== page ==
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How Far Must the Personal Representative of an Estate Go to Find the Deceased Person’s Creditors?

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Even though movies often cut straight from scenes of lawyers reading a will to scenes of the deceased person’s descendants reveling in their new-found fortune, the process is not quite so quick.  Before the beneficiaries of the will can receive the assets that their deceased relative has bequeathed to them, the will must go through a process of probate.  One of the reasons that probate sounds so intimidating is that the process requires the personal representative of the estate (sometimes called the executor of the will, in states other than Florida) to make a serious effort to pay the deceased person’s debts.  Thus, the amount of money that gets passed on to the decedent’s beneficiaries can end up being considerably less than what the decedent had at the time of his or her death.  Even if you, as the personal representative of the estate, had extensive knowledge of the decedent’s finances while he or she was alive, it can still be a challenge to find all the creditors.  How do you strike a balance between ascertaining the creditors and preserving the estate for the beneficiaries?  A probate and estate lawyer can help you sort out the competing demands of administering a will, including seeking out the decedent’s creditors.

What Counts as a Reasonable Search to Find Creditors? 

The potential for accumulating unpaid debts in one’s lifetime is theoretically limitless.  Even highly financially responsible and financially stable people sometimes get surprising bills in the mail for charges they did not know they had incurred or obligations they had not realized were unpaid.  No one expects the personal representative of an estate to spend years chasing leads to track down obscure debts from many years ago.  Rather, the personal representative of the estate should first pay the decedent’s debts known to him or her.  These include the decedent’s last electric bill, phone bill, and other utilities. The personal representative should also review checkbooks and speak to the deceased’s accountant and banker.  After that, the personal representative of the estate is required to publish a notice announcing the person’s death and advising creditors that they must file a claim against the estate in a timely manner.  Those two steps amount to a reasonable attempt to find creditors.  After you have finished paying debts you find during those two steps, you have fulfilled your obligation to seek out creditors.  If creditors come to you later, after the estate has already settled and the heirs have received their inheritance, contact an estate and probate lawyer.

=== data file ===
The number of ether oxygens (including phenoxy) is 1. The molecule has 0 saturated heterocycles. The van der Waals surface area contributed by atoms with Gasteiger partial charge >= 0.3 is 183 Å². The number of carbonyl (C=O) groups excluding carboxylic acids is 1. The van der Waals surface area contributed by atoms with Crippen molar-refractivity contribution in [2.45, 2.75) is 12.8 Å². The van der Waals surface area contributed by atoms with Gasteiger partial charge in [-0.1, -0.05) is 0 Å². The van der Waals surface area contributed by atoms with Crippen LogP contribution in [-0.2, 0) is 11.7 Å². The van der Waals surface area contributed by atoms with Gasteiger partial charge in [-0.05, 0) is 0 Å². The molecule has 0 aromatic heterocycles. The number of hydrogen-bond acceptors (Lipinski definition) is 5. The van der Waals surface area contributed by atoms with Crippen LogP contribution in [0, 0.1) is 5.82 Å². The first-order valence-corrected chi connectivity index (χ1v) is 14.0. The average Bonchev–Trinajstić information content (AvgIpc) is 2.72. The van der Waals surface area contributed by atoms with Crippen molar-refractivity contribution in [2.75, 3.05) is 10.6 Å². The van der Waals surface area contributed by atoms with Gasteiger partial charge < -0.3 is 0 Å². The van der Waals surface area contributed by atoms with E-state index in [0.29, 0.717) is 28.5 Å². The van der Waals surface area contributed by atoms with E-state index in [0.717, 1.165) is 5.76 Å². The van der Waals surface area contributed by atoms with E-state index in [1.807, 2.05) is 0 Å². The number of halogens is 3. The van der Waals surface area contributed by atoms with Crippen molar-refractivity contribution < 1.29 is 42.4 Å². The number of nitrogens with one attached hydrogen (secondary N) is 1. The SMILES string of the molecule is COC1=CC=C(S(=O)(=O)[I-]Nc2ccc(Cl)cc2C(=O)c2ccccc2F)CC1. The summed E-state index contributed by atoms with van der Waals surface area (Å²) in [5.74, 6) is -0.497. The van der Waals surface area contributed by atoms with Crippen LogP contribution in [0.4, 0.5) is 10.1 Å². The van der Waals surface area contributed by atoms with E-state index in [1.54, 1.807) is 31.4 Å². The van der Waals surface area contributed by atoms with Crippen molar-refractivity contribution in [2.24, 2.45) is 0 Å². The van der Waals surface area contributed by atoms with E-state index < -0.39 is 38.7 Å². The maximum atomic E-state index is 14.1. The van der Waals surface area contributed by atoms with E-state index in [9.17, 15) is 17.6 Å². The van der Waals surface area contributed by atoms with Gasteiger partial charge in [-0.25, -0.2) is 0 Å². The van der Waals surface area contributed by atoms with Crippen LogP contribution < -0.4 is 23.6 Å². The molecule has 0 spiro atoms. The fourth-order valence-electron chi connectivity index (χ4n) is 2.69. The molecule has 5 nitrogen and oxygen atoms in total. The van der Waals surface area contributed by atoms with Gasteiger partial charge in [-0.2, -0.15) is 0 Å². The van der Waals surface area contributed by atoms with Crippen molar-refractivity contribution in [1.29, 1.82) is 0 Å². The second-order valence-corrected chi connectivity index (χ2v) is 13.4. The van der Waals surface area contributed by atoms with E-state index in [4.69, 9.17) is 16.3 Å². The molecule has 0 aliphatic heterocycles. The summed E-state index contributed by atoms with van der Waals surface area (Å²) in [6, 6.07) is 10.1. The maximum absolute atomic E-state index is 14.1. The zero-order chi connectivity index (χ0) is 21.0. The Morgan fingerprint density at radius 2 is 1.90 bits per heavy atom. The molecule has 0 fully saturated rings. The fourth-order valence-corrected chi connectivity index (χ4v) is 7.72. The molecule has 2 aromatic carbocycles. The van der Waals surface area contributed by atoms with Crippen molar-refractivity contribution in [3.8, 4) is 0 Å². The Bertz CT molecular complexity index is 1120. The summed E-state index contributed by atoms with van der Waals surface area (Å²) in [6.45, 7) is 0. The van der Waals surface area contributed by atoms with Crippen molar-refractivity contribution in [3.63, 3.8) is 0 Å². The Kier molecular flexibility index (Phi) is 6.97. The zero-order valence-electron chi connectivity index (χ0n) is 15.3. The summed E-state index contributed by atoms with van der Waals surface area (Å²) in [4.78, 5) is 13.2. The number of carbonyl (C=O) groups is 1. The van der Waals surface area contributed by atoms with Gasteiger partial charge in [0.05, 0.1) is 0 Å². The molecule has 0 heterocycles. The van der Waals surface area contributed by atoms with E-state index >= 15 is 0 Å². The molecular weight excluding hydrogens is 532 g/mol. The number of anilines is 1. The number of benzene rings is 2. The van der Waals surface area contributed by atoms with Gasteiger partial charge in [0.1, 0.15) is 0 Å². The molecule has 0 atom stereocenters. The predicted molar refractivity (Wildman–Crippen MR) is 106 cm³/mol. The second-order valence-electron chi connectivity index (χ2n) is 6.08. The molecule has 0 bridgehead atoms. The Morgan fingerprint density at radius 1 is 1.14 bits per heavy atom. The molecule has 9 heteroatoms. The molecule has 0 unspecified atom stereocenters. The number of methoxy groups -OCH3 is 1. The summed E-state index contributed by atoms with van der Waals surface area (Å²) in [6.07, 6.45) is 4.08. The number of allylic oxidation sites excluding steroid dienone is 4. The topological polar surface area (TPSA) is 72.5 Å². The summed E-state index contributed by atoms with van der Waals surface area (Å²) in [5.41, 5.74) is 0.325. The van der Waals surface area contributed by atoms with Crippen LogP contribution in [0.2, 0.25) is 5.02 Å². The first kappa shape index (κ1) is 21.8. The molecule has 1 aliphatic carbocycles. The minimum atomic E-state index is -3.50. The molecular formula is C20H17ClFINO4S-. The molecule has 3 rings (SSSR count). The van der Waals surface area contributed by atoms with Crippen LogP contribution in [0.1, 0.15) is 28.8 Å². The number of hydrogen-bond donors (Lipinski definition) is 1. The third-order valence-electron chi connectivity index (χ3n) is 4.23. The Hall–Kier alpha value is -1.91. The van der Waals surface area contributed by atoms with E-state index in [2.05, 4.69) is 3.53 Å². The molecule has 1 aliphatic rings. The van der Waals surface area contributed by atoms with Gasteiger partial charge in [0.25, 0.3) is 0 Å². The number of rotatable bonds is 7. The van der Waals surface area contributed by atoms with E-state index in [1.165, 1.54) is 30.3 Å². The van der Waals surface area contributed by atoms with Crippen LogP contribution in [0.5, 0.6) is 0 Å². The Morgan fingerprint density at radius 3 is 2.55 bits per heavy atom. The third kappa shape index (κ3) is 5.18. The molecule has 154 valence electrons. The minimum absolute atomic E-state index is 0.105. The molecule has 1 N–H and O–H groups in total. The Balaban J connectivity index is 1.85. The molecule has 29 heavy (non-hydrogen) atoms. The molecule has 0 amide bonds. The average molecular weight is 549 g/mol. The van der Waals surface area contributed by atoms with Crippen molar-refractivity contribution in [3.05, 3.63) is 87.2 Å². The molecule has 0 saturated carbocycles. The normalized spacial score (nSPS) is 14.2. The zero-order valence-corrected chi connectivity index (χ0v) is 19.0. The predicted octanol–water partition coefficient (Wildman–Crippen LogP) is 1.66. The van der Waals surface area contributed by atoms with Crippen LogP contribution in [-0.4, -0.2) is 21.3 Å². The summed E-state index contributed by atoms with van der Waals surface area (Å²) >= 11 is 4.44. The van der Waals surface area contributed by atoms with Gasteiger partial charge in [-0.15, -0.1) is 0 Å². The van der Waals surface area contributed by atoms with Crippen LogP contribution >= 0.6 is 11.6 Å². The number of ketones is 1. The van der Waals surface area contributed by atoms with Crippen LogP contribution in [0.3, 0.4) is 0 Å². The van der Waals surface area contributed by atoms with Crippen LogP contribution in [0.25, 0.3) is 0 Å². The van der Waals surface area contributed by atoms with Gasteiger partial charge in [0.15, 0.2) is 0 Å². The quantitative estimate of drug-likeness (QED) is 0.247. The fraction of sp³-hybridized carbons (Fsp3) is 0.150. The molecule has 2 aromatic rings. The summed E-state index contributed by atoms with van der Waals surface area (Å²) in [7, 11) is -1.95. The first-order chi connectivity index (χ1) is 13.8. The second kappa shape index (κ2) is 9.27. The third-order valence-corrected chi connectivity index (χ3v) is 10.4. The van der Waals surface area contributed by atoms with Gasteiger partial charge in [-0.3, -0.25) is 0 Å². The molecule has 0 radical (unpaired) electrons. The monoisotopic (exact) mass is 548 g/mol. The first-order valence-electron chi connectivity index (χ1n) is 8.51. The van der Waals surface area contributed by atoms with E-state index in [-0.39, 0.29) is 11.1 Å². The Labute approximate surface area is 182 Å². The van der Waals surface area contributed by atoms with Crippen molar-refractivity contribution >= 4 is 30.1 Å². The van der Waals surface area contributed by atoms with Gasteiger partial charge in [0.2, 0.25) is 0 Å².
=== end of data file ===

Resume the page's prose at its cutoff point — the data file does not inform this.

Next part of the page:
Contact Mark R. Manceri About Probate Law 

An estate and probate lawyer can help walk you through the process of paying the decedent’s debts.  Contact Mark R. Manceri in Pompano Beach, Broward County, Florida to discuss your questions if you have been named as the personal representative of an estate.

Resource:

consumer.ftc.gov/articles/0081-debts-and-deceased-relatives

/common-problems-and-solutions-for-talking-to-your-family-about-your-estate-plan/

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